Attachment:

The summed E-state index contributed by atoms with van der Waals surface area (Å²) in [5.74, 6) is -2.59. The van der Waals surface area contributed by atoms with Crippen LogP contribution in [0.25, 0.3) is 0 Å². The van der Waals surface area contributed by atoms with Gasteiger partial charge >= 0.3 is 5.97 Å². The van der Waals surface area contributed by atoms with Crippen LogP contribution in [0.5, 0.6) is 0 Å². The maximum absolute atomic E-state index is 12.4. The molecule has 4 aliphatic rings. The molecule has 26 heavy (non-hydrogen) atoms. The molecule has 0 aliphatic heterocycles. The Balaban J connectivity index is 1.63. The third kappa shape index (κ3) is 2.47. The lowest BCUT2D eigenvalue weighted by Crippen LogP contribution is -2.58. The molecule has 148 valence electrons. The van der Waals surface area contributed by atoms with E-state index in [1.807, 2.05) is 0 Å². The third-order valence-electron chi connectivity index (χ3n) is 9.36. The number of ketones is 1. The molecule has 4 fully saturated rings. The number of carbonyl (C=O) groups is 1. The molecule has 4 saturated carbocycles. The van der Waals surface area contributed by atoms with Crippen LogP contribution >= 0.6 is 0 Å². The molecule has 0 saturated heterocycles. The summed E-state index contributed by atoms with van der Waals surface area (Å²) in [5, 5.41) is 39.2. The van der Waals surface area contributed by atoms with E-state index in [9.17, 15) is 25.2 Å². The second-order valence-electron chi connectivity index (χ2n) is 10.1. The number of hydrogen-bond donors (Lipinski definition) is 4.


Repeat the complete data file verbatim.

The summed E-state index contributed by atoms with van der Waals surface area (Å²) in [5.74, 6) is -2.59. The van der Waals surface area contributed by atoms with Crippen LogP contribution in [0.25, 0.3) is 0 Å². The van der Waals surface area contributed by atoms with Gasteiger partial charge >= 0.3 is 5.97 Å². The van der Waals surface area contributed by atoms with Crippen LogP contribution in [0.5, 0.6) is 0 Å². The maximum absolute atomic E-state index is 12.4. The molecule has 4 aliphatic rings. The molecule has 26 heavy (non-hydrogen) atoms. The molecule has 0 aliphatic heterocycles. The Balaban J connectivity index is 1.63. The third kappa shape index (κ3) is 2.47. The lowest BCUT2D eigenvalue weighted by Crippen LogP contribution is -2.58. The molecule has 148 valence electrons. The van der Waals surface area contributed by atoms with E-state index in [1.807, 2.05) is 0 Å². The third-order valence-electron chi connectivity index (χ3n) is 9.36. The number of ketones is 1. The molecule has 4 fully saturated rings. The number of carbonyl (C=O) groups is 1. The molecule has 4 saturated carbocycles. The van der Waals surface area contributed by atoms with Crippen LogP contribution >= 0.6 is 0 Å². The molecule has 0 saturated heterocycles. The summed E-state index contributed by atoms with van der Waals surface area (Å²) in [5, 5.41) is 39.2. The van der Waals surface area contributed by atoms with E-state index in [9.17, 15) is 25.2 Å². The second-order valence-electron chi connectivity index (χ2n) is 10.1. The number of hydrogen-bond donors (Lipinski definition) is 4.